- I will either use two large portrait artworks as a pair or one (really large) landscape artwork.
- This decision is usually made up by considering what wall space I have in the surrounding areas and if it is open plan.
- For example, if I have a dining room wall (that cannot house any furniture against it) I would hang a decent size portrait pair here so the length fills the wall better. Then in the living room I would choose a landscape artwork for above the sofa since the furniture fills a majority of the wall space already.
- Using a frame colour that compliments your furniture always looks really sleek and bespoke (see images above.)
- If your posters or prints aren’t quite large enough to make a statement, consider getting your local framer to put a white mount around the edge. If you put a 60mm white mount on a 70x100cm wide poster, this would bump the overall size up to something like 85x115cm wide including the frame (depending on the chosen frame thickness.)
In nurseries or children’s bedrooms
- Of course your number one concern should be your little love’s safety. You know your child and if you think they would touch artwork or pull items off of shelves, then it is best to have anything ‘hanging’ completely out of reach.
- Hanging objects can pass as artwork because they add a visual layer without being repetitive. If you have used artwork already in the room but feel like a different area is lacking, try hanging a garland, cute mobile, canopy, a hanging plant, book ledges, some fun wall hooks, an age appropriate mirror, LED wall light, plush animal heads, a woven hall hanging, customised name plaque etc… The list of cute wall decor for children’s interior is endless and an example can be seen in the above and below images.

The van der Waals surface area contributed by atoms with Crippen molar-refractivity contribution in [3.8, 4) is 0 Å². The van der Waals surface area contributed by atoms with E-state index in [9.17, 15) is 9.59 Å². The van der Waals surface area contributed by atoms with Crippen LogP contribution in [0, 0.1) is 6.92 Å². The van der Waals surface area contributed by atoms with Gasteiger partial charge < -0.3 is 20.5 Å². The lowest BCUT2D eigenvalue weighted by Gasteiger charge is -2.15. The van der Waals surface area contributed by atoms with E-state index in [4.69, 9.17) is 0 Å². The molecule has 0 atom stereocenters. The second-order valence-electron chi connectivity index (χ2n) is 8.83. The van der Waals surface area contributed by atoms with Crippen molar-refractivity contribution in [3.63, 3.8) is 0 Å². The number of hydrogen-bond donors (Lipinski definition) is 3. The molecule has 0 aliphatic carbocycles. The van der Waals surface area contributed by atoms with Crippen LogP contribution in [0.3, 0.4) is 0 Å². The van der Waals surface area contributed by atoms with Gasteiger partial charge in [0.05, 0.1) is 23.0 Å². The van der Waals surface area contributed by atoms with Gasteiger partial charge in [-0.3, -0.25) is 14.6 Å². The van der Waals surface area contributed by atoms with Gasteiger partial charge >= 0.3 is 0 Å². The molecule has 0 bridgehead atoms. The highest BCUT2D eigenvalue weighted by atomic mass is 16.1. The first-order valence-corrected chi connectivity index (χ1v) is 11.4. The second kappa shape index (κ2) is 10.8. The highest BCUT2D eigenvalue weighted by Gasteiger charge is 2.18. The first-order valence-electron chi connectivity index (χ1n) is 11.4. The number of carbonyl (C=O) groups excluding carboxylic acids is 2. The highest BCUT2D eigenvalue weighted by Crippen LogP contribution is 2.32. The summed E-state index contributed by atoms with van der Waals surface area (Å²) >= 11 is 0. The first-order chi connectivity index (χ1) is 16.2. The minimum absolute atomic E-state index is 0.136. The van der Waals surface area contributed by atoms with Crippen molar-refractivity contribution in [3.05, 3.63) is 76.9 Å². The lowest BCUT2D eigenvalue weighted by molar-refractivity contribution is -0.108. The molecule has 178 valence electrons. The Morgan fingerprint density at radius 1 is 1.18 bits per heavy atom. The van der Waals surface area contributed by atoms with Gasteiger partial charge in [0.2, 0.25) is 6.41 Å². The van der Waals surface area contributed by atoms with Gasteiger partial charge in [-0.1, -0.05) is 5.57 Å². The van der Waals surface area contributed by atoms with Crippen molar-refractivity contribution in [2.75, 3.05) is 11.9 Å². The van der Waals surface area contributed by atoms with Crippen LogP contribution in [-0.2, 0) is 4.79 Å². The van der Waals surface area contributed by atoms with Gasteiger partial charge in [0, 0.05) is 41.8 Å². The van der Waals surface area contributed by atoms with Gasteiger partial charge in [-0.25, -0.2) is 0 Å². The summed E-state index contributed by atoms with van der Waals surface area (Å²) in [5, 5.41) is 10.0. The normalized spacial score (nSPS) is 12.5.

- Have fun with colour and use artwork to emphasise your chosen colour palette.
- Framing for children’s interior can be kept budget friendly because you might change the posters as your child grows and their personality evolves. A few of my go-to retailers for store bought poster frames are Target, Spotlight, Country Road, Ikea and Freedom Furniture. Target have a great timber range at the moment with a white return trim, that looks quite lovely. You can shop the Elena range here.
Budgeting for artwork
It’s no surprise that artwork can add up very quickly, especially if you appreciate original, commissioned or limited edition pieces. When furnishing the Homebuyers Centre WA display homes I take a more conservative approach when buying artwork, but I still allocate enough budget to purchase a few large and feature framed prints.
Start with your most seen walls and lived in areas like the master bedroom, entry, living, dining and theatre. Then work your way down to less visible walls like back hallways, offices, laundries etc. Allocate more funds for high traffic areas and less for the others. Here are my go to stores that sell a beautiful range of prints, posters and framed artworks.